Exploration Technique: Field Techniques
|Exploration Technique Information|
|Exploration Group:||Field Techniques|
|Exploration Sub Group:||None|
|Parent Exploration Technique:||Exploration Techniques|
|Information Provided by Technique|
|Lithology:||Map surface geology and hydrothermal alteration. Rock samples are used to define lithology. Field and lab analyses can be used to measure the chemical and isotopic constituents of rock samples. Bulk and trace element analysis of rocks, minerals, and sediments. Identify and document surface geology and mineralogy. Rapid and unambiguous identification of unknown minerals.|
|Stratigraphic/Structural:||Locates active faults in the area of interest. Map fault and fracture patterns, kinematic information. Can reveal relatively high permeability zones. Provides information about the time and environment which formed a particular geologic unit. Microscopic rock textures can be used to estimate the history of stress and strain, and/or faulting.|
|Hydrological:||Can reveal whether faults are circulating hydrothermal fluids. Map surface manifestations of geothermal systems. Water composition and source of fluids. Isotope geochemistry can reveal fluid circulation of a geothermal system.|
|Thermal:||Identify and delineate shallow thermal anomalies. Map surface temperature. Water temperature. Used to locate active hydrothermal systems. Thermal conductivity of a rock sample can provide information to calculate heat flow. Hydrothermal alteration of a rock sample can indicate certain temperature or fluid compositions.|
Recent miniaturization of components of traditional laboratory-based analytical instruments has enabled the development of portable XRD and XRF devices that can be used in the field to enhance traditional mapping techniques. These tools can be used to analyze the bulk composition of rock, mineral, and sediment samples and to identify unknown minerals in the field, thereby assisting mappers in identifying hydrothermal alteration products that visually difficult to distinguish.
Field sampling is typically performed in conjunction with surface investigations to characterize important properties of the geothermal system under study. Reservoir properties determined through analysis of rock samples can assist in defining a geothermal resource by providing information regarding the temperature history, volume, heat source, degree of alteration/water-rock interaction, and rate of fluid recharge that occur in the hydrothermal system. There are dozens of techniques that can be applied to measure physical and chemical properties of a single rock sample, as well as the hydrological and thermal environment that the rock came from. Reservoir rock properties strongly influence the unique chemical signature of geothermal fluids, which evolve through specific processes within the dynamic hydrothermal system. Water and gas samples can be collected at the surface from springs, geysers, fumaroles, or drilled wells, or from a specific depth interval in geothermal wells. For geothermal resource areas that lack surface manifestations, soil sampling can be a useful tool for identifying a blind geothermal system at depth. Soils act similar to a sponge and absorb certain elements or mineral alterations that are associated with hydrothermal activity.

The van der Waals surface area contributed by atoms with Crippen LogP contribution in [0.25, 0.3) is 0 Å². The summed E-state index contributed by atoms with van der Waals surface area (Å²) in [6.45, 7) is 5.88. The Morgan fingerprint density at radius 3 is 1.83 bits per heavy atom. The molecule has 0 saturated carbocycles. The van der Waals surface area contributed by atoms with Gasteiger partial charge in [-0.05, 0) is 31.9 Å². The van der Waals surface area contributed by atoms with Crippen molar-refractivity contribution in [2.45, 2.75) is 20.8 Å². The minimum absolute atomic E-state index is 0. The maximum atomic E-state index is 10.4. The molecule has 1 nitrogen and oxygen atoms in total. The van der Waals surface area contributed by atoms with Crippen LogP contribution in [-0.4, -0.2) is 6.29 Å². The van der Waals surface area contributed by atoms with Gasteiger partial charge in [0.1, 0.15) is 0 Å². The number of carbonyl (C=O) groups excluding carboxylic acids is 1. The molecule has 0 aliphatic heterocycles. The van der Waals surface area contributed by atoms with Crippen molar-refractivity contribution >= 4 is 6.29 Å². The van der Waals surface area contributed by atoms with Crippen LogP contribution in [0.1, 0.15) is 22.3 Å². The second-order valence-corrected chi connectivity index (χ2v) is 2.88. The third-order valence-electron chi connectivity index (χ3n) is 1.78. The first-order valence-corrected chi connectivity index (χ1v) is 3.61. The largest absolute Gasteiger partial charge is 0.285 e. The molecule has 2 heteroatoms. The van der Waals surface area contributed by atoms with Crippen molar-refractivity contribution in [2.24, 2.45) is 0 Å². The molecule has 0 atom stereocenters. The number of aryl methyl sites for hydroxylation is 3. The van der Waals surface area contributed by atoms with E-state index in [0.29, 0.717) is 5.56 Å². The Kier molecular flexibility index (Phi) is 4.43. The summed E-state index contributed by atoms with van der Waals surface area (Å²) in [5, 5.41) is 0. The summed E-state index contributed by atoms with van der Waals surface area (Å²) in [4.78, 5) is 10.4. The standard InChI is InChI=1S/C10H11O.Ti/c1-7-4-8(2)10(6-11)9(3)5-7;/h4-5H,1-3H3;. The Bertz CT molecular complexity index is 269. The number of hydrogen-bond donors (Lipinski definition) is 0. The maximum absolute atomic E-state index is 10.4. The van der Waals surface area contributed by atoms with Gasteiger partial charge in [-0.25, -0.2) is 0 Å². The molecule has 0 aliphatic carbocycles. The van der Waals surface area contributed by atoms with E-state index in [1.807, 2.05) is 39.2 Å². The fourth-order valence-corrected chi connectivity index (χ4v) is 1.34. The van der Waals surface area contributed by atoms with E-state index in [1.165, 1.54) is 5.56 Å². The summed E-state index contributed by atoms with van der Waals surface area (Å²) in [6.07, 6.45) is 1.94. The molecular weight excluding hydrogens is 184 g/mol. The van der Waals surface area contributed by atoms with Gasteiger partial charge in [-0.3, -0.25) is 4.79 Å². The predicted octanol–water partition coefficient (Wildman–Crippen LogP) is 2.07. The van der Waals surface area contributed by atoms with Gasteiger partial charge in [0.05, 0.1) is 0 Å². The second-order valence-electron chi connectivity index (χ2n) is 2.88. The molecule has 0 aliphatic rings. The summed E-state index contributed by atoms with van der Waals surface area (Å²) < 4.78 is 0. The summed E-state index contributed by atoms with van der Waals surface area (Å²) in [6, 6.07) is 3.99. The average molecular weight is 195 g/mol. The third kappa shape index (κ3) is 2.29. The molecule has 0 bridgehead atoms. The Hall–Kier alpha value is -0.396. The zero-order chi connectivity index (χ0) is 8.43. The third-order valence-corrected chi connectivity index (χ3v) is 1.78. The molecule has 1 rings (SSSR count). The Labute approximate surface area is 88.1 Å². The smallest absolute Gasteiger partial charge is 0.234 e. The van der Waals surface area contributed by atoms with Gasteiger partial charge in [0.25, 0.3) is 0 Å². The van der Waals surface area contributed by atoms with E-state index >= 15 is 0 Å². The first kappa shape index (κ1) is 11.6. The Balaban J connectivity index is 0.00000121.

Shallow temperature probe surveys are an extremely useful and cost-effective tool for approximating the temperatures of deeper geothermal systems and mapping shallow thermal anomalies in order to find blind geothermal systems. These surveys are only effective if the geothermal system is not overlain by a cold groundwater aquifer, which will mask the temperature anomaly that could be seen in a shallow survey. Shallow temperature surveys are often conducted prior to drilling a temperature gradient borehole.